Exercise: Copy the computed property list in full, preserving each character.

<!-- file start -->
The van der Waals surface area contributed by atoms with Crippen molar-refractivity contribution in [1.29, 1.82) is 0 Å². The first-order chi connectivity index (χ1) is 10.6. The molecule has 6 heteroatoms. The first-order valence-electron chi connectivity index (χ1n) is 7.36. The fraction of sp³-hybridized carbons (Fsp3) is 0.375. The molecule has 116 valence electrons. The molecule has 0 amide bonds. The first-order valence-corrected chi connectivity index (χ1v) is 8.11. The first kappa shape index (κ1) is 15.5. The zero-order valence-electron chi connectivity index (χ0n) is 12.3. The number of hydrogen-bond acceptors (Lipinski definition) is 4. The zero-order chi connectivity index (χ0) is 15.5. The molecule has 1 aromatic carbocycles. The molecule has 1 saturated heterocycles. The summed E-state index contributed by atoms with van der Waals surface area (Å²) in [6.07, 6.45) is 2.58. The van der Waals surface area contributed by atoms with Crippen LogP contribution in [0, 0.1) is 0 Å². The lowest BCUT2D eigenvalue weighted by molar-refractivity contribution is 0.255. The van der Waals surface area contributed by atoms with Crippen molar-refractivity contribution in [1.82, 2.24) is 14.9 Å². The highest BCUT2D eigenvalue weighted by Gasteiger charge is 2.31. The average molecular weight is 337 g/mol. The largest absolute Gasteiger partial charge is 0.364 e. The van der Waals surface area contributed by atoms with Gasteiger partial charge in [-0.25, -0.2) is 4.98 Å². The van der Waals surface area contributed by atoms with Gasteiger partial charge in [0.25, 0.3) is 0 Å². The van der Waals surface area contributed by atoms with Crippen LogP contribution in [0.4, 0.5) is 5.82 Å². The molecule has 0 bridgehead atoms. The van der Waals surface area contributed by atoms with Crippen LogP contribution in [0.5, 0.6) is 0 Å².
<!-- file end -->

The van der Waals surface area contributed by atoms with Crippen molar-refractivity contribution in [1.29, 1.82) is 0 Å². The first-order chi connectivity index (χ1) is 10.6. The molecule has 6 heteroatoms. The first-order valence-electron chi connectivity index (χ1n) is 7.36. The fraction of sp³-hybridized carbons (Fsp3) is 0.375. The molecule has 116 valence electrons. The molecule has 0 amide bonds. The first-order valence-corrected chi connectivity index (χ1v) is 8.11. The first kappa shape index (κ1) is 15.5. The zero-order valence-electron chi connectivity index (χ0n) is 12.3. The number of hydrogen-bond acceptors (Lipinski definition) is 4. The zero-order chi connectivity index (χ0) is 15.5. The molecule has 1 aromatic carbocycles. The molecule has 1 saturated heterocycles. The summed E-state index contributed by atoms with van der Waals surface area (Å²) in [6.07, 6.45) is 2.58. The van der Waals surface area contributed by atoms with Crippen LogP contribution in [0, 0.1) is 0 Å². The lowest BCUT2D eigenvalue weighted by molar-refractivity contribution is 0.255. The van der Waals surface area contributed by atoms with Crippen molar-refractivity contribution in [1.82, 2.24) is 14.9 Å². The highest BCUT2D eigenvalue weighted by Gasteiger charge is 2.31. The average molecular weight is 337 g/mol. The largest absolute Gasteiger partial charge is 0.364 e. The van der Waals surface area contributed by atoms with Gasteiger partial charge in [-0.25, -0.2) is 4.98 Å². The van der Waals surface area contributed by atoms with Gasteiger partial charge in [0.25, 0.3) is 0 Å². The van der Waals surface area contributed by atoms with Crippen LogP contribution in [0.4, 0.5) is 5.82 Å². The molecule has 0 bridgehead atoms. The van der Waals surface area contributed by atoms with Crippen LogP contribution in [0.5, 0.6) is 0 Å².